We continue our trip around the world with the discovery of a percussion directly from Argentina: the bombo.
This article is the second published in our special report about percussions around the world. If you haven’t already done so, feel free to read our first article on the Taiko, percussion coming from Japan.
But let’s come back to our article, with today, a stopover in Argentina!
Country of origin : Argentina
What is it?
Also known as bombo legüero, this instrument from Argentina is inspired by the military drums of the conquistadores who colonized the country.
The adjective legüero (mile) indicates that the instrument could be heard a mile away.
Today it is one of the emblematic instruments of Argentine music, as can be heard in the zamba or chacarera dances.
How does it work and what sound does it play?
Like the instrument that inspired it, the bombo consists of a hollow trunk on which is stretched a skin via a hoop, fixed by leather straps to tighten the skin.
It is played with drumsticks, or a small soft-headed mallet, which can be used to hit the membrane or the hoop.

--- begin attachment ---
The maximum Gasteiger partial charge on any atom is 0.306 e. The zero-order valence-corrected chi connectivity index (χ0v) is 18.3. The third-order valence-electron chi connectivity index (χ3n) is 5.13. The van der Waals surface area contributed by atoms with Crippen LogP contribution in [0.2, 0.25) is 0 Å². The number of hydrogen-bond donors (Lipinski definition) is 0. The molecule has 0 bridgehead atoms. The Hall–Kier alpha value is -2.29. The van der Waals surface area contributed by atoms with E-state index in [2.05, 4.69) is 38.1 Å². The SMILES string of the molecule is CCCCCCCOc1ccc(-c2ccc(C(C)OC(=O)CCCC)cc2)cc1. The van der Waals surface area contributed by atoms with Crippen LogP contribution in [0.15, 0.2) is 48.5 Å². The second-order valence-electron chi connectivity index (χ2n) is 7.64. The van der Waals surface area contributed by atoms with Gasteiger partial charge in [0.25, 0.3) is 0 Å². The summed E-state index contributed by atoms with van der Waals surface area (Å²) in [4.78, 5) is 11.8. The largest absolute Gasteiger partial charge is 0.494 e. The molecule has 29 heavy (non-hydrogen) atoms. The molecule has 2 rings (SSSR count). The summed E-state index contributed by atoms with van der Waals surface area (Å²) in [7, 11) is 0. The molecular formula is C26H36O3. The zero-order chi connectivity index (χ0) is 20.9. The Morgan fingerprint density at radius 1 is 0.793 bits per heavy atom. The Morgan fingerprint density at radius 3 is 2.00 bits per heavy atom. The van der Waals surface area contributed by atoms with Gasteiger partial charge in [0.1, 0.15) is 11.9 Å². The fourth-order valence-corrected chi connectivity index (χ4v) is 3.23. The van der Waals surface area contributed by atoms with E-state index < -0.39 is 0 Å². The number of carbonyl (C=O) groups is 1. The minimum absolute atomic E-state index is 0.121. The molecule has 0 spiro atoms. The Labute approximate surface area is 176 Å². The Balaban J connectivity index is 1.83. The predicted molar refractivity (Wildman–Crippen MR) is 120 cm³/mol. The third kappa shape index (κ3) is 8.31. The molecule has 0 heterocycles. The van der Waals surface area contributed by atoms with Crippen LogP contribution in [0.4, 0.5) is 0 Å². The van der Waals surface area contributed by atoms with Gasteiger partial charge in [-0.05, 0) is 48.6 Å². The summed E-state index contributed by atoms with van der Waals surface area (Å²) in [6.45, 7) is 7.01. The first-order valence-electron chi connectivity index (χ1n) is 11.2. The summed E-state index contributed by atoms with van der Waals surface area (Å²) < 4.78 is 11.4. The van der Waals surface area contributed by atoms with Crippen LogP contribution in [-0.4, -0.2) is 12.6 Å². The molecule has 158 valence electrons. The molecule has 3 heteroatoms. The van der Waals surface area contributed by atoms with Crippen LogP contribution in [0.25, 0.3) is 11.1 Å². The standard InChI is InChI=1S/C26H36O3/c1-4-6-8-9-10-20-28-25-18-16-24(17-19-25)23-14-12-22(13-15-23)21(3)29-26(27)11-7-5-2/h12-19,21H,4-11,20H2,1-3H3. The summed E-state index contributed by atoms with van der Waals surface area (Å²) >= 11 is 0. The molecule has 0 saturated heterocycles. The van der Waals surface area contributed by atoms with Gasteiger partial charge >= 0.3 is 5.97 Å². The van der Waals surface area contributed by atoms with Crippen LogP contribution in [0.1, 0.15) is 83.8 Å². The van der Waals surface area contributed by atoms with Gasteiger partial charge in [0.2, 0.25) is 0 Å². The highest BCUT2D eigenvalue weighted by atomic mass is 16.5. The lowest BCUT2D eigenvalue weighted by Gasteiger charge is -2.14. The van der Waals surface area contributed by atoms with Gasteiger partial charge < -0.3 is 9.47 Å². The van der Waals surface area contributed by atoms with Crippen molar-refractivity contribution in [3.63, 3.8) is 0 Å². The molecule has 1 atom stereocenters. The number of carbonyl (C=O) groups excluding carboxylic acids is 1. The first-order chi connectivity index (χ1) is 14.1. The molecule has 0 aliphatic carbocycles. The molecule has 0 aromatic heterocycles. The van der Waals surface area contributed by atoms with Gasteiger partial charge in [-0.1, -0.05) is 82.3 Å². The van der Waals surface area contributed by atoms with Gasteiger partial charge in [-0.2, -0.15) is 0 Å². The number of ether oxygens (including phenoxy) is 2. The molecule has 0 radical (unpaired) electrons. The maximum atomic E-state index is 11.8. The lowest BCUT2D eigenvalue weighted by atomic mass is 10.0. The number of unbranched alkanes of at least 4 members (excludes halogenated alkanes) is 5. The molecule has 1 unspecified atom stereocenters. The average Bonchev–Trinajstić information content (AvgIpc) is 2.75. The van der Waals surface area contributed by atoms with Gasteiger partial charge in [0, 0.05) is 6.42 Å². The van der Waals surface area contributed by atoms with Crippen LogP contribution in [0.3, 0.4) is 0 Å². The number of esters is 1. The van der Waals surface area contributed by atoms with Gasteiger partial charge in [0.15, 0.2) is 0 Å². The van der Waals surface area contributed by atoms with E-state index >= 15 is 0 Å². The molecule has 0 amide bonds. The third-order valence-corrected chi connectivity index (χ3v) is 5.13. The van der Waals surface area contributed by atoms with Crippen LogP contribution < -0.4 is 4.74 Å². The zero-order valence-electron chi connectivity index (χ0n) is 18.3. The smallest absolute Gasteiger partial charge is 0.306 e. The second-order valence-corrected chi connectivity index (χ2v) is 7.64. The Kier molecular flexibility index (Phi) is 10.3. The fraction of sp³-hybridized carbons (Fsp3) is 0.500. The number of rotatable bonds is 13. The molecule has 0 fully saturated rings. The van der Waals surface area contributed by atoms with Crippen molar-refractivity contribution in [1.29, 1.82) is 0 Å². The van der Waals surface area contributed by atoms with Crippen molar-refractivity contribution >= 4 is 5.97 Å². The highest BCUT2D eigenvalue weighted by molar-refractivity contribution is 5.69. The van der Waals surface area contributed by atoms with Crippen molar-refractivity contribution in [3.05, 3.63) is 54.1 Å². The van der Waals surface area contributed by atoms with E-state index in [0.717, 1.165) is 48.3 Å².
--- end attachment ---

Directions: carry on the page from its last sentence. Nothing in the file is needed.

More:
The sound of the bombo resembles that of a beating heart, a pulse that is alternated by hitting the hoop to break it.
The bombo thus makes a deep sound accompanied by drier sounds that seem to speak directly to our own heart.
Do we still use it today?
Nowadays, the bombo is part of Argentinean music and is still used in folkloric performances but also by more modern bands or singers; Soledad Pastorutti, an Argentinean pop singer, integrates it in her compositions.
Hardly used in occidental music, it is an integral part of Argentinean culture and its rhythm!
The bombo, as well as its derivatives, is also widely used in other Latin American countries, such as Cuba, Colombia, Mexico and Venezuela.
Our stop in Argentina was short, so we invite you to come back quickly on our blog Redison for our next stop, in Africa this time!
Until then, take care of yourself, and don’t forget: keep on drumming!